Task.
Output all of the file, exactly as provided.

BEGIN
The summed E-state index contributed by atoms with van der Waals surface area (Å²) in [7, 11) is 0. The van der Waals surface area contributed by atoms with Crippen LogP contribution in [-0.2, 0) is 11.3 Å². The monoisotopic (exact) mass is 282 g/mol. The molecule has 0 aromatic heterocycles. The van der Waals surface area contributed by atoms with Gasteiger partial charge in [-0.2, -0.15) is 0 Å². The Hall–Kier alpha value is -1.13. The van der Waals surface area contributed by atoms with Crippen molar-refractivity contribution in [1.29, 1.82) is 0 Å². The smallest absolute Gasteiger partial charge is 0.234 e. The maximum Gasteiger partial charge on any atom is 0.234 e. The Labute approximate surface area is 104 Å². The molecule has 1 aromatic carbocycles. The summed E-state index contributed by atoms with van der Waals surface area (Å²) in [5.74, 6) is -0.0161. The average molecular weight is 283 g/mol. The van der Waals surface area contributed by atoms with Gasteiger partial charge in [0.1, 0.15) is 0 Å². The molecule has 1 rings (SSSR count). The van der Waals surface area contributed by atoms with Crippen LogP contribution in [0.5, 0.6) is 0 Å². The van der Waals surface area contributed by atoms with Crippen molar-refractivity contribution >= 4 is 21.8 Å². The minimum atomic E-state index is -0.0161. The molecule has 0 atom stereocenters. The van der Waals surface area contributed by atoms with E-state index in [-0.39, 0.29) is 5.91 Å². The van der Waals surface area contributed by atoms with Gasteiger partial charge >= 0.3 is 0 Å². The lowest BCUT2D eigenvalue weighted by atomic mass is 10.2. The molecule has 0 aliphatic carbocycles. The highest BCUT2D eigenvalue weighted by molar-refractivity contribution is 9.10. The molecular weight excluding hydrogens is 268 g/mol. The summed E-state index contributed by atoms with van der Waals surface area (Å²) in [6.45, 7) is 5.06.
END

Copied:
The summed E-state index contributed by atoms with van der Waals surface area (Å²) in [7, 11) is 0. The van der Waals surface area contributed by atoms with Crippen LogP contribution in [-0.2, 0) is 11.3 Å². The monoisotopic (exact) mass is 282 g/mol. The molecule has 0 aromatic heterocycles. The van der Waals surface area contributed by atoms with Gasteiger partial charge in [-0.2, -0.15) is 0 Å². The Hall–Kier alpha value is -1.13. The van der Waals surface area contributed by atoms with Crippen molar-refractivity contribution in [1.29, 1.82) is 0 Å². The smallest absolute Gasteiger partial charge is 0.234 e. The maximum Gasteiger partial charge on any atom is 0.234 e. The Labute approximate surface area is 104 Å². The molecule has 1 aromatic carbocycles. The summed E-state index contributed by atoms with van der Waals surface area (Å²) in [5.74, 6) is -0.0161. The average molecular weight is 283 g/mol. The van der Waals surface area contributed by atoms with Gasteiger partial charge in [0.1, 0.15) is 0 Å². The molecule has 1 rings (SSSR count). The van der Waals surface area contributed by atoms with Crippen LogP contribution in [0.5, 0.6) is 0 Å². The van der Waals surface area contributed by atoms with Crippen molar-refractivity contribution >= 4 is 21.8 Å². The minimum atomic E-state index is -0.0161. The molecule has 0 atom stereocenters. The van der Waals surface area contributed by atoms with E-state index in [-0.39, 0.29) is 5.91 Å². The van der Waals surface area contributed by atoms with Gasteiger partial charge >= 0.3 is 0 Å². The lowest BCUT2D eigenvalue weighted by atomic mass is 10.2. The molecule has 0 aliphatic carbocycles. The highest BCUT2D eigenvalue weighted by molar-refractivity contribution is 9.10. The molecular weight excluding hydrogens is 268 g/mol. The summed E-state index contributed by atoms with van der Waals surface area (Å²) in [6.45, 7) is 5.06.